GRE environment variables

These environment variables are relevant for the Genero Report Engine (GRE).


The GREDIR environment variable specifies the installation directory of the Genero Report Engine (GRE).


The GREOUTPUTDIR environment variable specifies the directory where all writing operations that would otherwise be performed in the current working directory of the Genero Report Engine (GRE) will be performed.

The value can be an absolute or a relative file path. If the value is a relative file path, then it is internally prepended with the current working directory of GRE. When set, all writing operations that would otherwise be performed in the current working directory of GRE will be performed in the specified directory.

Examples include:


The GRE_MAX_CONCURRENT_JOBS environment variable limits the number of worker threads in distributed mode.

By default, the Genero Report Engine runs 25 concurrent threads. As such, by default it can process no more than 25 concurrent jobs. Jobs that a started at a point in time when the maximum value has been reached are queued until another job completes. The limit on concurrent threads is to prevent memory exhaustion in times of critical load.

GRE_MAX_CONCURRENT_JOBS allows the modification of the number of concurrent threads. This variable takes an integer.


The GREDEBUG environment variable defines the debug level for the Genero Report Engine.

Valid values include:
  • 0: nothing
  • 1: fatal only
  • 2: fatal and error
  • 3: fatal, error, and warning
  • 4: fatal, error, warning, and info
  • 5: fatal, error, warning, info, and debug
  • 6: fatal, error, warning, info, debug, and trace
  • 6+: all debug information
With GREDEBUG enabled, additional details are written by default to:
  • Standard error, in non-distributed mode.
  • The gre.log file in the home directory of the user invoking the GRE daemon, in distributed mode.

You can redirect the log messages to a different file.

This can be very useful for debugging a report design document; see Debugging your Report Design Document for more information.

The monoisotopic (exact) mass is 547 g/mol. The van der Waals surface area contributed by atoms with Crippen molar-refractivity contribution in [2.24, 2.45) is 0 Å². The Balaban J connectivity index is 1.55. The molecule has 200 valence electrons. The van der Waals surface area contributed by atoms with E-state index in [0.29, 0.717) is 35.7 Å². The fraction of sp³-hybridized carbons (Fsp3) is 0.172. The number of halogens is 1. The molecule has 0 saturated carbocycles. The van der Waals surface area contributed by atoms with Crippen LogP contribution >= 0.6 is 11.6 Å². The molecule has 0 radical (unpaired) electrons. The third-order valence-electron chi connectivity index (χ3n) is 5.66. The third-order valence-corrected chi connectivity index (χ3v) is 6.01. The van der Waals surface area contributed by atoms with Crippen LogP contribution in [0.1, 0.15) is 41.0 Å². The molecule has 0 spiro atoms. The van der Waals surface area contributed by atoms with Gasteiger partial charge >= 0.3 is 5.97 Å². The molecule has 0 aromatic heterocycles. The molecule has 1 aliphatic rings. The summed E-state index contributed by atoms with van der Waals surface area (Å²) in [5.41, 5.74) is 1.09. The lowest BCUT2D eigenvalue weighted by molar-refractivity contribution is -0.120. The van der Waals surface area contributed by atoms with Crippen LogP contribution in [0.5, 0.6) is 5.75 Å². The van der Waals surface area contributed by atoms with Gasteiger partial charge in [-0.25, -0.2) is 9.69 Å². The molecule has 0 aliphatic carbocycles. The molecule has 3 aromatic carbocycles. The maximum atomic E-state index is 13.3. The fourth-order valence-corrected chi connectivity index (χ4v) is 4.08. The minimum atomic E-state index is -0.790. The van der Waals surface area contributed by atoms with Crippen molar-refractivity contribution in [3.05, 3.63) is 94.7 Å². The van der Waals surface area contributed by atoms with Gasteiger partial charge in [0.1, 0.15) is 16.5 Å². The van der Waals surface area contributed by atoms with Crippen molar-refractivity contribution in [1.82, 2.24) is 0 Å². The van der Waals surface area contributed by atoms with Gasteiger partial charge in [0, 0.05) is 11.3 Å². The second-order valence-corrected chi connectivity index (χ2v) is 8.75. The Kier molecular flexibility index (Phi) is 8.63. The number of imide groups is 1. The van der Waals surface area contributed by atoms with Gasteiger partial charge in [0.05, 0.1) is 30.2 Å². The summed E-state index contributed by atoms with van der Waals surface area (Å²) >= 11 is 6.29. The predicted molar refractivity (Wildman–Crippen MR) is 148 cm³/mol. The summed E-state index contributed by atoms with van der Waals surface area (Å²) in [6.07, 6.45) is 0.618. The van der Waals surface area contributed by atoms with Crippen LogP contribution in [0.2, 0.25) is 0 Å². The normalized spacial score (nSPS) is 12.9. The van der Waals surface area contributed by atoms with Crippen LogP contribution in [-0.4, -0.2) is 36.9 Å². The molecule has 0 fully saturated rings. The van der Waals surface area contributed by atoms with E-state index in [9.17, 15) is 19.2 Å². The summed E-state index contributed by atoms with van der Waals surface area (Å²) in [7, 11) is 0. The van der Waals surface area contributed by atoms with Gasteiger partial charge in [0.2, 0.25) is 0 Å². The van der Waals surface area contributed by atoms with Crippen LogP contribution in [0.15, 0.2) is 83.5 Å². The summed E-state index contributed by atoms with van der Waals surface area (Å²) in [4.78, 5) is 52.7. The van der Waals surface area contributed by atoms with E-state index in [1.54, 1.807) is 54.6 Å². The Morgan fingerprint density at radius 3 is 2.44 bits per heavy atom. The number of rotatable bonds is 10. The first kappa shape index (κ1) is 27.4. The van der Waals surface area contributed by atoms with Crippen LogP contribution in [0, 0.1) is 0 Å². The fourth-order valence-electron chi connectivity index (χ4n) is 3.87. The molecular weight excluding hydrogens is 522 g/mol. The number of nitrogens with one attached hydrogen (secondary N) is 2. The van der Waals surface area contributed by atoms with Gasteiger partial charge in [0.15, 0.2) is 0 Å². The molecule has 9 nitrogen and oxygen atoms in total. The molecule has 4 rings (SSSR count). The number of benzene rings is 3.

In addition, debugging files are created. These debug files are the intermediary files that are created as the report is processed through various filters on its path from the DVM to the final report output. The number and names of these debug files will vary, depending on the amount of processing that is required. In general, you can look for files with names like fdebug0.xml (the initial intermediate file output by the DVM filter) or jdebug0.xml (an intermediate file created and used by a Java filter). When multiple intermediate files are created, they are numbered sequentially. Additional files will be created if needed, however the names of those files are not guaranteed. At a minimum, the names will all include the terms debug and will be .xml files.


These files are created and can be provided to support to assist with a support case, they can be used by advanced users to identify code to include in objects such as the RichTextBox, or they can be used to simply understand what is happening between the time the data is output from the DVM to the creation of the report. There is no expectation, however, that you are expected to do much with these debug files.

These files are written to the directory specified by the GREOUTPUTDIR environment variable. If GREOUTPUTDIR is not set, they are written to the current working directory of the Genero Report Engine (GRE). See GREOUTPUTDIR for more information.


The GRE_DEFAULT_IMAGE_URL environment variable defines the URL of the fallback image for an Image Box in a report design document.

The fallback image is the image to display if the requested image for an Image Box is not found.

The URL can be an absolute or relative URL. If it is a relative URL, the URL is resolved relative to the location of the form design (4rp) document.

This environment variable is specific to Genero Report Writer.